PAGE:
Among all this newness and strangeness, I found my stride, my humble Montana-based stride, in the midst of all. Migros was the affordable grocery store that I regularly patronized. H&M clothed me. My friends and I splurged on warm Nutella crepes or nocciolo gelato, at 5 francs a welcome luxury, from the petite stands that emerged outside Manor and on corners. Churches full of relics, frescoes, and gorgeous, quiet details absorbed my spare time. Flowers in the Parco Civico, changed frequently, smiled at me, and in the early mornings, before most humans were awake, I could have the lakeside, and even the Italian mountains across the lake, to myself. On a few special occasions my dearest friends and I gathered at the Spaghetti Store by the lake to devour pizza with marscopone, arugula, and prosciutto with cheap table wine.

And yet, how much of this is personal mythology I coaxed from the threads of my mind? How many times was my identity as outsider made obvious?

I really hope, in the next few years, to go back and ascertain how much of what I think I know about this beautiful city is false. Human memory is so faulty, beautifully so, and if I find comfort in the ideas I’ve woven for myself,so be it. The curious part of me, however, is not always content with that answer- nor should it be. Lugano, I cannot wait to re-explore and analyze you with my veteran eyes.

Flickr Commons: Around the world.

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C. Ray and large jellyfish. Smithsonian Institution.

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Gezi Park, Taksim Square, Istanbul via SALTOnline

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Unicorn and bird pattern, artist uknown, Bergem Public Library

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British Library, Illustration of a Northern Pike. 

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View of Stuffed Animals Installation, cyanotype, Smithsonian Insitution

 

Acervo Museu do Senado

 Brilho da Noite by Eduardo Meira Lima via Senado The Commons

The National Galleries of Scotland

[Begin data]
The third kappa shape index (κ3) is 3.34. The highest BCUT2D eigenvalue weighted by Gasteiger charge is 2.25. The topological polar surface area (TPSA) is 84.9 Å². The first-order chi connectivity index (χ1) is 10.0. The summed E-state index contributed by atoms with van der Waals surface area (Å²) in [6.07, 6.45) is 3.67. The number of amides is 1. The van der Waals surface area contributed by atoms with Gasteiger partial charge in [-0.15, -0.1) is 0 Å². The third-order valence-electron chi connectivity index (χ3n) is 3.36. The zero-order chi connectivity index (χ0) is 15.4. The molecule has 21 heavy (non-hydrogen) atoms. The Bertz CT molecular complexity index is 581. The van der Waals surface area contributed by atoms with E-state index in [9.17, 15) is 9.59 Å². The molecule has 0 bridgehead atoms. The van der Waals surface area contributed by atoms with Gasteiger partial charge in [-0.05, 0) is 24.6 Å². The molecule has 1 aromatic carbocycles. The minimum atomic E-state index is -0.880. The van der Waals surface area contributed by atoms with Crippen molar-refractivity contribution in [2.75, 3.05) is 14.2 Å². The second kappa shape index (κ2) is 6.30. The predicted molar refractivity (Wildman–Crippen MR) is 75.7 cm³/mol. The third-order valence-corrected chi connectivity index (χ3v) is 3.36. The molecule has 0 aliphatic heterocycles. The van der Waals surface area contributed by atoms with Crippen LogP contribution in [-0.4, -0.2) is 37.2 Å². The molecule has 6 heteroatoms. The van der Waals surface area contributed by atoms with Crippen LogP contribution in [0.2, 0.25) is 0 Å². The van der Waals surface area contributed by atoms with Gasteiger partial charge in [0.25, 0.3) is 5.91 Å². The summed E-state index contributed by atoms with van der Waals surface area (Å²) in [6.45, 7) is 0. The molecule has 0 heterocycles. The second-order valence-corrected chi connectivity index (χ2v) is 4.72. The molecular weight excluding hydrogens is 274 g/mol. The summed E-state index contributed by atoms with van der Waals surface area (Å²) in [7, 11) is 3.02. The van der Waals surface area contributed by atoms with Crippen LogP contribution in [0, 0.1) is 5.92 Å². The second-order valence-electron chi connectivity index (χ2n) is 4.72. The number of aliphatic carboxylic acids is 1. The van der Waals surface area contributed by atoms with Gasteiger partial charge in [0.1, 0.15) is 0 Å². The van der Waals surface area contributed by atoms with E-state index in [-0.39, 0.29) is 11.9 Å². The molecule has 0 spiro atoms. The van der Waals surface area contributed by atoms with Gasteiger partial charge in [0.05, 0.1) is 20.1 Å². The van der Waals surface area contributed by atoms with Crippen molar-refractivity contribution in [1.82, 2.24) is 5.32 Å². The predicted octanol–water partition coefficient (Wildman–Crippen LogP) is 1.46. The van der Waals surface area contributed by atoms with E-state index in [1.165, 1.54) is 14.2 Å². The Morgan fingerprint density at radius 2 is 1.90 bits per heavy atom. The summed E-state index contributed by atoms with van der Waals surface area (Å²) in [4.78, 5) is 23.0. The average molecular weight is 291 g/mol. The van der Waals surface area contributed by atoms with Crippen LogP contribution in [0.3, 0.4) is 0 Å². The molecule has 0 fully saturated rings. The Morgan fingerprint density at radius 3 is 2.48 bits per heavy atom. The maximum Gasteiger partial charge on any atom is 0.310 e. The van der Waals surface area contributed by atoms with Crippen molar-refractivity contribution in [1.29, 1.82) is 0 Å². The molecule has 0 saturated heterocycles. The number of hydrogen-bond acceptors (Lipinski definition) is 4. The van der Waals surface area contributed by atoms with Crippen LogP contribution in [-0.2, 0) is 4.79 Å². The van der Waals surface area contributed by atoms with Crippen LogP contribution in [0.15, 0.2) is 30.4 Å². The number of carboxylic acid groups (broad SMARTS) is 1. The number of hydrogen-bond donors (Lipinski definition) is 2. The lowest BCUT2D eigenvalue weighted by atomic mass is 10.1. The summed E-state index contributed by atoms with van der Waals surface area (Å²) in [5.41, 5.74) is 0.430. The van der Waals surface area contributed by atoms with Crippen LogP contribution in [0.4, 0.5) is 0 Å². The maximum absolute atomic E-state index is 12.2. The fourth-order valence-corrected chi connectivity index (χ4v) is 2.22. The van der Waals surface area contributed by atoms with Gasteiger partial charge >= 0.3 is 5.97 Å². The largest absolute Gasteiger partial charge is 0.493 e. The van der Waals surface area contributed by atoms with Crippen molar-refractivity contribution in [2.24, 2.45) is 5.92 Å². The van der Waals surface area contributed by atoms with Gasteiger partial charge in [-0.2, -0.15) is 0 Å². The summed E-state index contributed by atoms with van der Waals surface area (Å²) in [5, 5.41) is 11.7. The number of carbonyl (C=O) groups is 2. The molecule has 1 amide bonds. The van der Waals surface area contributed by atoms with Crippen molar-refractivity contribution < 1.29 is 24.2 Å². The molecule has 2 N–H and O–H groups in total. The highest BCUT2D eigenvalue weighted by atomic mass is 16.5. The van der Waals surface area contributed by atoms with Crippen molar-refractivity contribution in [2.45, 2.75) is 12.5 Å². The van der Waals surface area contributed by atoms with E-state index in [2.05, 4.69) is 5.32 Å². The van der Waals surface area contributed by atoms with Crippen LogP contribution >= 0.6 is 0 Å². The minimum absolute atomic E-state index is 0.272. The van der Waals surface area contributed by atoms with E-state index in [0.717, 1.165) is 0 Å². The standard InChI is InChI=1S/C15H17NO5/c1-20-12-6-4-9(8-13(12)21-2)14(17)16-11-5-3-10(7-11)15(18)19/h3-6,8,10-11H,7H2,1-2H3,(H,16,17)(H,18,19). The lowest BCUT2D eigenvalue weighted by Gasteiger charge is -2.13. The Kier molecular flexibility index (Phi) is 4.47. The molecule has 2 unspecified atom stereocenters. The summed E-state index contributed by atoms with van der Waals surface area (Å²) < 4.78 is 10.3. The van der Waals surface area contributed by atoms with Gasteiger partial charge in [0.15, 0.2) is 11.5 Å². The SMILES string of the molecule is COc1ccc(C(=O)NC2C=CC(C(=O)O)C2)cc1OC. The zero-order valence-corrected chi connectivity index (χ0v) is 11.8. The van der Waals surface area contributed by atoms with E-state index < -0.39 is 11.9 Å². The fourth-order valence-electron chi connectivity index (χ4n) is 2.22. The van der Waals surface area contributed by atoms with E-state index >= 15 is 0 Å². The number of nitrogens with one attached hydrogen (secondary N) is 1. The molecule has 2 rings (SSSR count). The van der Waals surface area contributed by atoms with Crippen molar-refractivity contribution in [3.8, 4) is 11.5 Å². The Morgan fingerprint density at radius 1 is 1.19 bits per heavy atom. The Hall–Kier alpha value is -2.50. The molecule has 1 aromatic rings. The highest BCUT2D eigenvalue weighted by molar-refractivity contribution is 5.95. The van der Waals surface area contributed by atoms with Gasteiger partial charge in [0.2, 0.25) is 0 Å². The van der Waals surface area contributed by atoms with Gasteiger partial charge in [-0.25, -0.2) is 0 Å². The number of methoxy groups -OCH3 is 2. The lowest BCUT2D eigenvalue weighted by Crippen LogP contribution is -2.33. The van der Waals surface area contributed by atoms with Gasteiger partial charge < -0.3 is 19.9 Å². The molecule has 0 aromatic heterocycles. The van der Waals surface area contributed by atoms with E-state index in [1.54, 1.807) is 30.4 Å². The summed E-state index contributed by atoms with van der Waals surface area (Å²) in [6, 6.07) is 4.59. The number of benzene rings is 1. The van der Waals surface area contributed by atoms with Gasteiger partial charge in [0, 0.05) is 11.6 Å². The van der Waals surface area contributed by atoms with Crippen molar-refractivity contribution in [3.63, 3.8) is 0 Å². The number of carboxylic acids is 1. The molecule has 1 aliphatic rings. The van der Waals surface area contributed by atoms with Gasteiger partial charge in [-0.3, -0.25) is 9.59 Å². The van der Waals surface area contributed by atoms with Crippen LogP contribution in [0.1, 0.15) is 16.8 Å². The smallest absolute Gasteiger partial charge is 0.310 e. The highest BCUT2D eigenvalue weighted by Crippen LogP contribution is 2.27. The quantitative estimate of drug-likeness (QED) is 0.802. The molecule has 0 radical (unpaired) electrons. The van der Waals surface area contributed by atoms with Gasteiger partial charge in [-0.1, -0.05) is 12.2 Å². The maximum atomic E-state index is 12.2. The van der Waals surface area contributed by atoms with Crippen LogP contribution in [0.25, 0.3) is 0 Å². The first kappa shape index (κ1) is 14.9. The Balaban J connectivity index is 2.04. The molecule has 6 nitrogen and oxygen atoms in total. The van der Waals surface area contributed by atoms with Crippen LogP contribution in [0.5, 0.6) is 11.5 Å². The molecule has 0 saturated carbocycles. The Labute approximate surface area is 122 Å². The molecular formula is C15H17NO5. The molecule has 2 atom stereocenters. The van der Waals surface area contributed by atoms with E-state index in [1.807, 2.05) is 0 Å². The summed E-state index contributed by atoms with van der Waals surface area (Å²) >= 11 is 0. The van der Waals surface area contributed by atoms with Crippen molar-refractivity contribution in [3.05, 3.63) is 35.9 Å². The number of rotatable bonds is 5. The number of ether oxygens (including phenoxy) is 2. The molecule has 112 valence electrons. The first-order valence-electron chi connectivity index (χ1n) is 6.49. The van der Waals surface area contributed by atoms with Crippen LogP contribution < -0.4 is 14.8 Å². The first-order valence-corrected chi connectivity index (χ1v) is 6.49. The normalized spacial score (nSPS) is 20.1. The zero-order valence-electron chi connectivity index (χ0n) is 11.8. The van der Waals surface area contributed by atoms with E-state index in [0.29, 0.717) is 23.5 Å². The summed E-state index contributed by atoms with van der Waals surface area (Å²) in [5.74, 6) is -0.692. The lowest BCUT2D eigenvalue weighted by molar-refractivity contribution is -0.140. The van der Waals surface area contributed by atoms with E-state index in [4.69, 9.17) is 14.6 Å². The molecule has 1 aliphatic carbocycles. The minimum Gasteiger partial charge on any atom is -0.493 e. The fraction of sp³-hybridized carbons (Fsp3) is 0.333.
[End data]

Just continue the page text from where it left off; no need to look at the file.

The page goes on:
The National Galleries of Scotland, albumen print, 1860. 

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1902, torfbærinn Sölvhóll á Arnarhólstúni. Ær framan við bæinn via Reykjavik Museum of Photography

Last night I spent an evening as I often do: On my computer. However, I found myself falling deep into the Flickr Commons, a sort of collection of archives from various universities and institutions that digitized photographs, documents, postcards, you name it, and put them available for public use.

Last night alone I explored post-mortem photography (a grim Victorian thing that today is not often done), tin types, illustrations of plants, original treaties from various nations- dozens of different areas.

What I posted above are a few of my favorites. Oddly enough, many don’t post actual art collections, with the exception of the Senado Federal do Brasil, which has a massive album of some amazing modern and early modern art.  The British Library has one of the best collections of fauna (animal) sketches and illustrations I have ever seen, and I spent hours scrolling through early German, French, and English explorer’s depictions of animals from all corners of the world (early sketches of water creatures are especially interesting- sharks often look more like cats for some reason). The Smithsonian Institution has an (obviously) gigantic collection but images from one person’s diving around Antarctica were really damn spectacular.